Christian Bueger

Global ocean politics and naval cooperation – new video

The recording of my recent talk at the MILAN exercises of the Indian Navy is now available on Youtube. In the presentation I revisit the shifts in global ocean politics that navies will have to address in their strategy, and show how critical maritime infrastructure protection is an important point of strategic convergence and global naval cooperation.

India’s new sea power. Reflections from Milan 2024

India’s role in global politics is evolving, and the country is increasingly emerging as an international leader. This also applies to global ocean politics and naval affairs. India is a major sea power, and its navy increasingly acts as the guardian for the Indian Ocean, protecting trade and supporting its neighbors.   

Experiencing Sea Power in Practice

In February, I had the opportunity to experience India’s new sea power in practice. The Indian navy invited me to give the opening talk at their bi-annual multinational naval exercise, called Milan. Milan is a Hindu word that can be roughly translated into English as referring to ‘meeting’, ‘gathering’ or ‘union’. Over 50 states participated in Milan. Held in the city of Visakhapatnam, the home of the navy’s Eastern Command, the event included a seminar, an exhibition, a city parade, and an exercise at sea.   

Group Picture of participants in the maritime seminar of Milan 2024

Sea Power Today

Sea power is often equated with military capabilities, measured in numbers of ships, staff, or high-end technology, with the aircraft carrier often assuming the role as the main status symbol, given only seven nations possess that asset. Milan put some of the military strength of India’s navy on display, with the country’s two aircraft carriers along with a broad range of other assets — fighter planes, helicopters, special forces — being presented to the public.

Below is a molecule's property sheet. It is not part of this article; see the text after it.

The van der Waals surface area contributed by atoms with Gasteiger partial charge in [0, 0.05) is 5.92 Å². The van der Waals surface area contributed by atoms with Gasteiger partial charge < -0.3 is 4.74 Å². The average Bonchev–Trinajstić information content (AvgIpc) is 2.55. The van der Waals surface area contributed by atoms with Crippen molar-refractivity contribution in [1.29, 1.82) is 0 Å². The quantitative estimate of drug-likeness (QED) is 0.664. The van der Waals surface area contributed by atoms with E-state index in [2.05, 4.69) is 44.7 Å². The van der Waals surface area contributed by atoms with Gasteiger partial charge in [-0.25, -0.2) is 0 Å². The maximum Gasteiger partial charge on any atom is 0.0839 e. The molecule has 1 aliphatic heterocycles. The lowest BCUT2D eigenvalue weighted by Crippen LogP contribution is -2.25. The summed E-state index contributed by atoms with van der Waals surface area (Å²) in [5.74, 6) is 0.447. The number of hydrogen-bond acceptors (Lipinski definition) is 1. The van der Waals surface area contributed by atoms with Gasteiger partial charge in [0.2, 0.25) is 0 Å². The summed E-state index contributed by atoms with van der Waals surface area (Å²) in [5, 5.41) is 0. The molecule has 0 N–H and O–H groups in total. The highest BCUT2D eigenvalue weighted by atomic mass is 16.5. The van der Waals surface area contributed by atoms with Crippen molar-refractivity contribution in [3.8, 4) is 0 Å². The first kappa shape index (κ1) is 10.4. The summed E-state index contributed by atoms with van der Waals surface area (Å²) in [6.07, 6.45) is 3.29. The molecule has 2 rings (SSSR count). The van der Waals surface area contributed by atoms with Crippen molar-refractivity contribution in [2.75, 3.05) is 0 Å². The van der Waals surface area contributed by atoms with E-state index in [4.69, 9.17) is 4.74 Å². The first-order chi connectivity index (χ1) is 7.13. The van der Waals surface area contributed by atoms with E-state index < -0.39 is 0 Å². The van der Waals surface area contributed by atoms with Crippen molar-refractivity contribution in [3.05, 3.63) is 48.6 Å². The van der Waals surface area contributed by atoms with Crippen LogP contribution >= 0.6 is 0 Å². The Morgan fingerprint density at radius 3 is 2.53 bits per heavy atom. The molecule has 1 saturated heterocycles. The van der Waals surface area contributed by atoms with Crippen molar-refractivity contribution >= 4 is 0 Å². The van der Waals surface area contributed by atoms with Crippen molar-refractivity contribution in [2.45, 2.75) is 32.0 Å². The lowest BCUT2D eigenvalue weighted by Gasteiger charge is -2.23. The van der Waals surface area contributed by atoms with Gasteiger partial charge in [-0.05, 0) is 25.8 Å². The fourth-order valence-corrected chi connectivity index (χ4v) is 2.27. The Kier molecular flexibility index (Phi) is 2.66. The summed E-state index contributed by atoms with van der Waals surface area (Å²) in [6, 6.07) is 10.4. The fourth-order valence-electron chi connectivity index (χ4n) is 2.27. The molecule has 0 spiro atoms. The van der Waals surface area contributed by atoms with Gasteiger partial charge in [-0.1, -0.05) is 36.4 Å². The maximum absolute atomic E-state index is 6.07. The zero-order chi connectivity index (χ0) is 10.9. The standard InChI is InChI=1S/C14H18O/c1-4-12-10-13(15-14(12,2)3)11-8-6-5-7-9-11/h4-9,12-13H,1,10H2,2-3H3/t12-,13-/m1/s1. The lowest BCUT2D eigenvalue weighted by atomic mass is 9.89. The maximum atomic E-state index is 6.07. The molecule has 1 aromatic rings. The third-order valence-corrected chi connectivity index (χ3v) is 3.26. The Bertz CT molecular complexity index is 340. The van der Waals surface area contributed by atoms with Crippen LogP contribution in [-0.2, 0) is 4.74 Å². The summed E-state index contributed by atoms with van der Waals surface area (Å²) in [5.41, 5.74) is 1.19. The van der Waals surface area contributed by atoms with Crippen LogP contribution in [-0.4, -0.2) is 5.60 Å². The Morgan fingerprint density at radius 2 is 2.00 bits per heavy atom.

Yet, contemporary sea power means more than counting and comparing military capabilities. Milan documented at least three forms of contemporary sea power: convening power, innovation, and responsibility.

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Meetings in Berlin: The Baltic Sea, the age of infrastructure and the future of maritime security

Over the course of a week I participated in a series of meetings in Berlin. The first was an authors meeting of a forthcoming report on the future of maritime security. The report will lay out in detail what challenges the global governance of maritime security faces and which institutions might respond to these.

The second was writing workshop of the Ocean Infrastructure Research Group. We conducted a thorough review of the chapters of our co-authored book titles Global Ocean Politics in the Age of Infrastructure.

Finally, I attended a workshop organized by the Institute for Peace Research and Security Policy that focused on the Baltic Sea.

Participants of the Baltic Sea Security event, 14.2.2024, Berlin

Why navies need to coordinate better in the Western Indian Ocean – new commentary

In a new commentary published with RUSI, I argue that the number of multi-national operations in the Western Indian Ocean region requires better coordination. I show which operations are currently active, and that new coordination tools, such as an improved SHADE mechanism are required. Read it here.

Inaugural meeting of new UTOPIC research group